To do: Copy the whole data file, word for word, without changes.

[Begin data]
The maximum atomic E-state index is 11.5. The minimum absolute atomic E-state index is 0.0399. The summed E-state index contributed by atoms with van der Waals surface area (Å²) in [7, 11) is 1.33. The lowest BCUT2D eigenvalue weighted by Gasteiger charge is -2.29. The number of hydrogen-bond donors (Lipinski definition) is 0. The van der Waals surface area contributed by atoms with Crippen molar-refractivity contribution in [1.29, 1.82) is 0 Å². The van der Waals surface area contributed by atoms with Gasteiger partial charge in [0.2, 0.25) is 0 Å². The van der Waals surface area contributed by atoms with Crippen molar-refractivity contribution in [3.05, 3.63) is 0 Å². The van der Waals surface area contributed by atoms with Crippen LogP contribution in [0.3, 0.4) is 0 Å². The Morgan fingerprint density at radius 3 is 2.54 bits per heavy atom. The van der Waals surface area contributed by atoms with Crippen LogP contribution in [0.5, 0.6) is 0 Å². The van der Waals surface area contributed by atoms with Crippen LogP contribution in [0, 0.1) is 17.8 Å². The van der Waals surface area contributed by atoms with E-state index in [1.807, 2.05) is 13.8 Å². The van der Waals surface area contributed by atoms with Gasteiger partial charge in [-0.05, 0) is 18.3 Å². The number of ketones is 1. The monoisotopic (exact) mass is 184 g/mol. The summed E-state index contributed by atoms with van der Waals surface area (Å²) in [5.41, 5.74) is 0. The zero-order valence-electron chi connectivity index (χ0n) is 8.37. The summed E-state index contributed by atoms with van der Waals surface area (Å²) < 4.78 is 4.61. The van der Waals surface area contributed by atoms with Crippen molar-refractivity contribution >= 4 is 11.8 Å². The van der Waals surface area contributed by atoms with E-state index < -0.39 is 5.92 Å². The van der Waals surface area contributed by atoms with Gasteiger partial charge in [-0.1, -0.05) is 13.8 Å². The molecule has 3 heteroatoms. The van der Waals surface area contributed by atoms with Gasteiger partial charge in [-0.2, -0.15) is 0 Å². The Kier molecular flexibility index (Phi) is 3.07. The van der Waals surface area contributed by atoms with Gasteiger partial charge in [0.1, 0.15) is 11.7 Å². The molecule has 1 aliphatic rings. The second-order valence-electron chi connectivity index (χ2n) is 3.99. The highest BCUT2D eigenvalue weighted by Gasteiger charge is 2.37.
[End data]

The maximum atomic E-state index is 11.5. The minimum absolute atomic E-state index is 0.0399. The summed E-state index contributed by atoms with van der Waals surface area (Å²) in [7, 11) is 1.33. The lowest BCUT2D eigenvalue weighted by Gasteiger charge is -2.29. The number of hydrogen-bond donors (Lipinski definition) is 0. The van der Waals surface area contributed by atoms with Crippen molar-refractivity contribution in [1.29, 1.82) is 0 Å². The van der Waals surface area contributed by atoms with Gasteiger partial charge in [0.2, 0.25) is 0 Å². The van der Waals surface area contributed by atoms with Crippen molar-refractivity contribution in [3.05, 3.63) is 0 Å². The van der Waals surface area contributed by atoms with Crippen LogP contribution in [0.3, 0.4) is 0 Å². The Morgan fingerprint density at radius 3 is 2.54 bits per heavy atom. The van der Waals surface area contributed by atoms with Crippen LogP contribution in [0.5, 0.6) is 0 Å². The van der Waals surface area contributed by atoms with Crippen LogP contribution in [0, 0.1) is 17.8 Å². The van der Waals surface area contributed by atoms with E-state index in [1.807, 2.05) is 13.8 Å². The van der Waals surface area contributed by atoms with Gasteiger partial charge in [-0.05, 0) is 18.3 Å². The number of ketones is 1. The monoisotopic (exact) mass is 184 g/mol. The summed E-state index contributed by atoms with van der Waals surface area (Å²) in [5.41, 5.74) is 0. The zero-order valence-electron chi connectivity index (χ0n) is 8.37. The summed E-state index contributed by atoms with van der Waals surface area (Å²) < 4.78 is 4.61. The van der Waals surface area contributed by atoms with Crippen molar-refractivity contribution >= 4 is 11.8 Å². The van der Waals surface area contributed by atoms with E-state index < -0.39 is 5.92 Å². The van der Waals surface area contributed by atoms with Gasteiger partial charge in [-0.1, -0.05) is 13.8 Å². The molecule has 3 heteroatoms. The van der Waals surface area contributed by atoms with Gasteiger partial charge in [-0.2, -0.15) is 0 Å². The Kier molecular flexibility index (Phi) is 3.07. The van der Waals surface area contributed by atoms with Gasteiger partial charge in [0.1, 0.15) is 11.7 Å². The molecule has 1 aliphatic rings. The second-order valence-electron chi connectivity index (χ2n) is 3.99. The highest BCUT2D eigenvalue weighted by Gasteiger charge is 2.37.